Language Selection

English French German Italian Portuguese Spanish

Linux kernel dumps 386 chip support

Filed under
Linux

Linus Torvalds has announced the Linux kernel no longer supports Intel's 80386 processors.

Reg readers will doubtless recall that the 386 debuted way back in 1985 and made something of a splash when the chip found its way into PCs made by Compaq before an IBM PC bearing the processor reached the market.

386s screamed along, by the standards of the day, at up to 33 mHZ. At that speed Windows 3.1 did not disgrace itself. By the time the 486 and Pentium came along, 386s dropped out of sight.

rest here




I don't like it.

I don't like it. This is linux, not windows. what next? remove support for 32bit processors?
I use a 32bit (PAE) kernel on a Intel(R) Core(TM)2 CPU E7500 and I have no plans to ever move to a 64bit kernel.
I run proprietary 32bit applications and I have no intention of using the multilib crap.

Your complaining about

Your complaining about something that hasn't even happened? Also, do you have any 80386 chips around?

Luddite

I hope you and your rotary phone enjoy standing in the way of progress for the other 7 billion people on the planet.

"make us upgrade our Doom rig"

While I generally agree with your overall premise, but we shouldn't be dropping support for hardware that some folks are still using.

one example

Except

The support isn't retroactively removed.

If you CHOOSE to run ancient hardware, you still have numerous choices of ancient software to run on it.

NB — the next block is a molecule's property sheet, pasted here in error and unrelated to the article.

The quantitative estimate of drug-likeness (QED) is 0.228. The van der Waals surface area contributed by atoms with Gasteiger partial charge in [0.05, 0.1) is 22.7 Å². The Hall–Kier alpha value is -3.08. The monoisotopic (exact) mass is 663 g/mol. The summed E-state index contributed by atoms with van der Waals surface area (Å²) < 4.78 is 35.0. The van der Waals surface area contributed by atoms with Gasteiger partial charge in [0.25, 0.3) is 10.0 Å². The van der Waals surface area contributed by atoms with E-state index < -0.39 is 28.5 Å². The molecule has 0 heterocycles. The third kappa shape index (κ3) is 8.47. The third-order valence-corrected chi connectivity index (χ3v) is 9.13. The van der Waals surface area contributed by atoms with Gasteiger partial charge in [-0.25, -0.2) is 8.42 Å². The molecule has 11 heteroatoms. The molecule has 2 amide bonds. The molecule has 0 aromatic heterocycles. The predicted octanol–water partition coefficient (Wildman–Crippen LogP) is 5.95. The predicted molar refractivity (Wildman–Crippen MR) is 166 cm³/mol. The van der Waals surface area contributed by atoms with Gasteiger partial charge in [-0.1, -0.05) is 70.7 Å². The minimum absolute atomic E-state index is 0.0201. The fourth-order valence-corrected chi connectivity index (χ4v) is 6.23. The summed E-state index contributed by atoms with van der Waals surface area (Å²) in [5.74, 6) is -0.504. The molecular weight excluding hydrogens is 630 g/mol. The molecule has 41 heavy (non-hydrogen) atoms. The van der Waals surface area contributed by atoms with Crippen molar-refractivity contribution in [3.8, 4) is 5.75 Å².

The only option you're losing is upgrading as the rest of the world passes you and your dinosaur hardware by.

Hardly seems like a tragedy.

Comment viewing options

Select your preferred way to display the comments and click "Save settings" to activate your changes.

More in Tux Machines

Linux Foundation and Linux

openSUSE Tumbleweed Users Get Git 2.11, Xfce 4.12.3, FFmpeg 3.2.1 & Mesa 13.0.2

openSUSE's Douglas DeMaio reports on the latest Open Source and GNU/Linux technologies that landed in the repositories of the openSUSE Tumbleweed rolling operating system. Read more

What Is A VPN Connection? Why To Use VPN?

We all have heard about VPN sometime. Most of us normal users of internet use it. To bypass the region based restrictions of services like Netflix or Youtube ( Yes, youtube has geo- restrictions too). In fact, VPN is actually mostly used for this purpose only. ​ Read
more

The Libreboot C201 from Minifree is really really really ridiculously open source

Open source laptops – ones not running any commercial software whatsoever – have been the holy grail for free software fans for years. Now, with the introduction of libreboot, a truly open source boot firmware, the dream is close to fruition. The $730 laptop is a bog standard piece of hardware but it contains only open source software. The OS, Debian, is completely open source and to avoid closed software the company has added an Atheros Wi-Fi dongle with open source drivers rather than use the built-in Wi-Fi chip. Read more